- Hieracium piloselloides is an erect perennial, with a milky sap that can grow from 8-40 in. (20.3-101.6 cm) tall.
- Leaves are mostly basal, pale green to whitish with soft hairs. The smooth stems are mostly leafless or with 1-2 small leaves.
- Flower heads are clustered, yellow, 0.5 in. (1.3 cm) wide, and number up to 30 per plant. This plant blooms June-September.
- The fruit is a dark brown that is flattened with clusters. It is very hairy.
- Ecological Threat
- Hieracium piloselloides produces mats of rosettes that dominate sites by out-competing other species for water and nutrients and by releasing alleopathic compounds from their own decaying leaves. They grow well in moist sunny grassy areas, but can tolerate some shade. They are becoming troublesome weeds in native meadows, prairies, pastures and lawns. Wilderness areas in the Pacific Northwest are at risk of invasion.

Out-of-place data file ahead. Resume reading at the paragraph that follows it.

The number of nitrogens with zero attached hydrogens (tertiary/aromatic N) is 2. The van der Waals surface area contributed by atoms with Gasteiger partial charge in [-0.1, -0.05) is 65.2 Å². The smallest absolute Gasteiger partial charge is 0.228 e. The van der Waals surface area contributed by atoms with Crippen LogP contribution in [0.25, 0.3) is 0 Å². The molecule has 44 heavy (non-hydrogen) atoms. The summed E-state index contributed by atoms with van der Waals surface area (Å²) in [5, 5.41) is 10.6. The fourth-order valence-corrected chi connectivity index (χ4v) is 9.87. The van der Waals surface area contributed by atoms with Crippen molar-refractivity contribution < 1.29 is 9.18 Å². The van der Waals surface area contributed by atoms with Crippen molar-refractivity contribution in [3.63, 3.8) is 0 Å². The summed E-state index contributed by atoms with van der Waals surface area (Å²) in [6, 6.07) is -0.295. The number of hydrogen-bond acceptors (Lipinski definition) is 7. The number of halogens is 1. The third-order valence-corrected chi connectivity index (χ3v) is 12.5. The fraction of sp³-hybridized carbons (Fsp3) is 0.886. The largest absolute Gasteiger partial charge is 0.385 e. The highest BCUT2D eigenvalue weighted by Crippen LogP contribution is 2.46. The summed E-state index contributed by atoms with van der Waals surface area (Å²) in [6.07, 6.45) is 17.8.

EDDMapS Distribution - This map is incomplete and is based only on current site and county level reports made by experts, herbaria, and literature. For more information, visit www.eddmaps.org
State Invasive List - This map identifies those states that list this species on their invasive species list. For more information, visit Invasive.org
Invasive Listing Sources
|Common Name Reference:|| Weed Science Society of America Common Names List|
|Scientific Name Reference:||USDA, NRCS. 2010. The PLANTS Database. National Plant Data Center, Baton Rouge, LA, USA.|